Explain and evaluate Walter Benjamin’s statement (made in 1936) about the “aestheticization of politics” under German fascism. Lesson 4: Hitler and the Aestheticization of Politics

Explain and evaluate Walter Benjamin’s statement (made in 1936) about the “aestheticization of politics” under German fascism.
Lesson 4: Hitler and the Aestheticization of Politics

Lesson Essay
When you can accomplish the learning objectives for this lesson, you should begin work on the lesson essay described below. You may use any assigned readings, your notes, and other course-related materials to complete this assignment. Be sure to reread theessay grading criteria on the Grades and Assessments page.
This essay should be about 750 words long, typed double space with one-inch margins on the sides. It is worth 100 points and it should address the following:
Explain and evaluate Walter Benjamin’s statement (made in 1936) about the “aestheticization of politics” under German fascism. What did he refer to and why have critics since then both repeated the statement and called it cryptic at the same time? What, if any, is the relevance of this statement for our own culture today, particular with regard to our use of media technology?
Learning Objectives
After completing this lesson, you should be able to do the following:
Explain why the German philosopher Walter Benjamin referred to the aestheticization of politics in Nazi Germany.
Summarize various theories that seek to explain Hitler’s appeal (e.g., structuralist, intentionalist, general field, and hidden variant theories).
Distinguish between fact and legend in Hitler’s various biographical accounts.
Evaluate the seminal role of Leni Riefenstahl’s propaganda film Triumph of the Will (1934).
Commentary
Was Hitler Great?
The German author and journalist Joachim Fest caused an uproar in 1973, when he introduced his massive 1,200-page biography of Adolf Hitler with the provocative question whether or not one should call Hitler great—the same way historians refer to Alexander the Great or the great Napoleon. After all, he argued, these and other statesmen had caused immense bloodshed, war, and famine. Like Hitler, they were responsible for inconceivable pain and suffering during their time, yet nobody seemed to object to them being remembered as great men. Needless to say, Fest quickly rejected his own idea in the following pages, but he had struck a nerve with historians and the general public alike, highlighting the degree to which Hitler’s crimes stood apart from others in human history. To this very day, many critics still insist on the historical singularity of Nazi crimes that cannot—indeed must not!—be compared with other events before or since. The reason, they argue, is not only the unprecedented extent of World War II and the staggering number of Nazi victims, but also the machine-like effectiveness and precision with which the genocide of the Jews was administered.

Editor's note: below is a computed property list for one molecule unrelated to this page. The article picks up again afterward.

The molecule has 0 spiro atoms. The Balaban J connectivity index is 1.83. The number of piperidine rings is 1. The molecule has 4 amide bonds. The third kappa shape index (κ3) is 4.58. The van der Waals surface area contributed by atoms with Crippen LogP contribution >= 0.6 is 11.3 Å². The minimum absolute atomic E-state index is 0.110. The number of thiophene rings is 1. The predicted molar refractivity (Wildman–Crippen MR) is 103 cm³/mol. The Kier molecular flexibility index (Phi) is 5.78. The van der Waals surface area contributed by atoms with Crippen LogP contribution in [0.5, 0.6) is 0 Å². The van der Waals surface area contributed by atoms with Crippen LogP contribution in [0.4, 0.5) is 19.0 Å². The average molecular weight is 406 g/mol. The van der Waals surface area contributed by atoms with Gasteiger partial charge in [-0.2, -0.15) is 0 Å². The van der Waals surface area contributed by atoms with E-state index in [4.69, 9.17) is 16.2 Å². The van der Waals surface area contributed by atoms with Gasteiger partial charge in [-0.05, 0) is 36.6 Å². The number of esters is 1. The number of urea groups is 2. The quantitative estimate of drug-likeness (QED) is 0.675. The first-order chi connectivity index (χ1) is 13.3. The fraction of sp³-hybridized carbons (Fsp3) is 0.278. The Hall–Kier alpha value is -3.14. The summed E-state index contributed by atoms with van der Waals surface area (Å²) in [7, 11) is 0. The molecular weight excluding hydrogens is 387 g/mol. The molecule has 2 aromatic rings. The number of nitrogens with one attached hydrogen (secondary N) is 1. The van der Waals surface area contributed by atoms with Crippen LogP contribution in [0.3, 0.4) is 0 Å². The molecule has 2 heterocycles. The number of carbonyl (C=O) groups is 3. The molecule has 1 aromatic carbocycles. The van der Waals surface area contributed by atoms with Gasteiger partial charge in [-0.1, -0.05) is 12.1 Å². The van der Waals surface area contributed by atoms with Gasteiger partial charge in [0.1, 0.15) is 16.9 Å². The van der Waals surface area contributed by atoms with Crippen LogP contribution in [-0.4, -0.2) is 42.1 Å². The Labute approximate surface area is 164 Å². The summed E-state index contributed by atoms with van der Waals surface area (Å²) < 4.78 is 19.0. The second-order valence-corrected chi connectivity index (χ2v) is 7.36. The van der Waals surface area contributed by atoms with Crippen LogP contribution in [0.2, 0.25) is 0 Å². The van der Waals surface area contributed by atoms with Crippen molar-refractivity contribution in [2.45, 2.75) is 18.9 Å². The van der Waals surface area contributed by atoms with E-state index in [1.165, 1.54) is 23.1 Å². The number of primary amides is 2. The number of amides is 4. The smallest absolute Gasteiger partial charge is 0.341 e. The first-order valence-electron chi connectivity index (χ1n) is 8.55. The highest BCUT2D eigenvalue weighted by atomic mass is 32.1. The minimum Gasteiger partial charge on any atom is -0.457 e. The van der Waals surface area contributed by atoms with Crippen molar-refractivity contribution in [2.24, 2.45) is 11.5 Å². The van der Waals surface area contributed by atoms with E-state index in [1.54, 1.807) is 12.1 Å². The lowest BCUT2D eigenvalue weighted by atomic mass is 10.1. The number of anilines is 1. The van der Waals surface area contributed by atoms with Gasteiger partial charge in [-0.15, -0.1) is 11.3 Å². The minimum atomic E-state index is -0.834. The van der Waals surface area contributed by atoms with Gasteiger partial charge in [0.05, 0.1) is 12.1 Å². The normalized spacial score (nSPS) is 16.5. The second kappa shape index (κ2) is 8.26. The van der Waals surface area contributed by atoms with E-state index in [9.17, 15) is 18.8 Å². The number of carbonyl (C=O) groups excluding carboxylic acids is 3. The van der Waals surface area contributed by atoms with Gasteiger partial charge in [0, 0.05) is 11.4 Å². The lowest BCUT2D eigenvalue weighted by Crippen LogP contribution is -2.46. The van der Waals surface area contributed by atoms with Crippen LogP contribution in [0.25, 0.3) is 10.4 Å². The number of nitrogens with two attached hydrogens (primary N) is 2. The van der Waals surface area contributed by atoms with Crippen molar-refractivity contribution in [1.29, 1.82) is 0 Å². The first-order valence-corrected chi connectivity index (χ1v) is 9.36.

There are, of course, numerous theories trying to explain how all of this had become possible, and a number of them focus on the charisma of the führer as the key element. In his book Explaining Hitler (1999), Ron Rosenbaum distinguishes between what he calls “general field theories” and “hidden variant theories.” The first approach concentrates on the general, overall situation in Germany during the 1920s and early 1930s. These critics argue that any populist demagogue like Hitler (and not necessarily Hitler himself) would have sufficed to bring about Nazism. In their view, the rise of German fascism was a structural phenomenon overdetermined by a variety of historical factors (modernization, economic crisis, German humiliation after World War I, etc.) that owed nothing to the person Adolf Hitler. Rather, Hitler was merely a symptom of the German situation at the time.
The other theories, by contrast, try to find some hidden variable that would explain why Hitler and none other emerged at the center of the Nazi movement. The psychologist C.G. Jung, for example, argued that Hitler’s power was not political, but magic, in so far as he incarnated people’s dream of a powerful German nation. Jung saw Hitler as a seer, as a kind of mythical medicine man able to mesmerize an entire Volk. Other psychoanalytic studies have focused more on the role of sexuality.


 

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